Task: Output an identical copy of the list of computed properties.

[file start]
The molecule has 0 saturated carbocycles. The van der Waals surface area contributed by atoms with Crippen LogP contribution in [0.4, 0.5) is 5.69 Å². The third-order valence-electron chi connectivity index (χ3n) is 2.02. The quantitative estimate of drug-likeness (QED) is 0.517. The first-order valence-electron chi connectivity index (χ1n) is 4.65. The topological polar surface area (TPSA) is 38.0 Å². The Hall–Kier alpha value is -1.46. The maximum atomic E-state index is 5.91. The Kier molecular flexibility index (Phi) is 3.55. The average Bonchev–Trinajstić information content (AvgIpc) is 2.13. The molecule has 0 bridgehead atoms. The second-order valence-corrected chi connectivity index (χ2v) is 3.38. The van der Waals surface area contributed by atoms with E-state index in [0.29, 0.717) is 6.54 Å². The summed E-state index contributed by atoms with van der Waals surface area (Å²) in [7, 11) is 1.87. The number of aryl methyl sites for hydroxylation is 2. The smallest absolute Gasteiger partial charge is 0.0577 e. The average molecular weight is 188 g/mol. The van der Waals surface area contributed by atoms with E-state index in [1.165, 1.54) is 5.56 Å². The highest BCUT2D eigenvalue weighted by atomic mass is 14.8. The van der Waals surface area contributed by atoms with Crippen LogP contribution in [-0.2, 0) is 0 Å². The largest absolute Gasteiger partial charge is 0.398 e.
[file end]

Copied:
The molecule has 0 saturated carbocycles. The van der Waals surface area contributed by atoms with Crippen LogP contribution in [0.4, 0.5) is 5.69 Å². The third-order valence-electron chi connectivity index (χ3n) is 2.02. The quantitative estimate of drug-likeness (QED) is 0.517. The first-order valence-electron chi connectivity index (χ1n) is 4.65. The topological polar surface area (TPSA) is 38.0 Å². The Hall–Kier alpha value is -1.46. The maximum atomic E-state index is 5.91. The Kier molecular flexibility index (Phi) is 3.55. The average Bonchev–Trinajstić information content (AvgIpc) is 2.13. The molecule has 0 bridgehead atoms. The second-order valence-corrected chi connectivity index (χ2v) is 3.38. The van der Waals surface area contributed by atoms with E-state index in [0.29, 0.717) is 6.54 Å². The summed E-state index contributed by atoms with van der Waals surface area (Å²) in [7, 11) is 1.87. The number of aryl methyl sites for hydroxylation is 2. The smallest absolute Gasteiger partial charge is 0.0577 e. The average molecular weight is 188 g/mol. The van der Waals surface area contributed by atoms with E-state index in [1.165, 1.54) is 5.56 Å². The highest BCUT2D eigenvalue weighted by atomic mass is 14.8. The van der Waals surface area contributed by atoms with Crippen LogP contribution in [-0.2, 0) is 0 Å². The largest absolute Gasteiger partial charge is 0.398 e.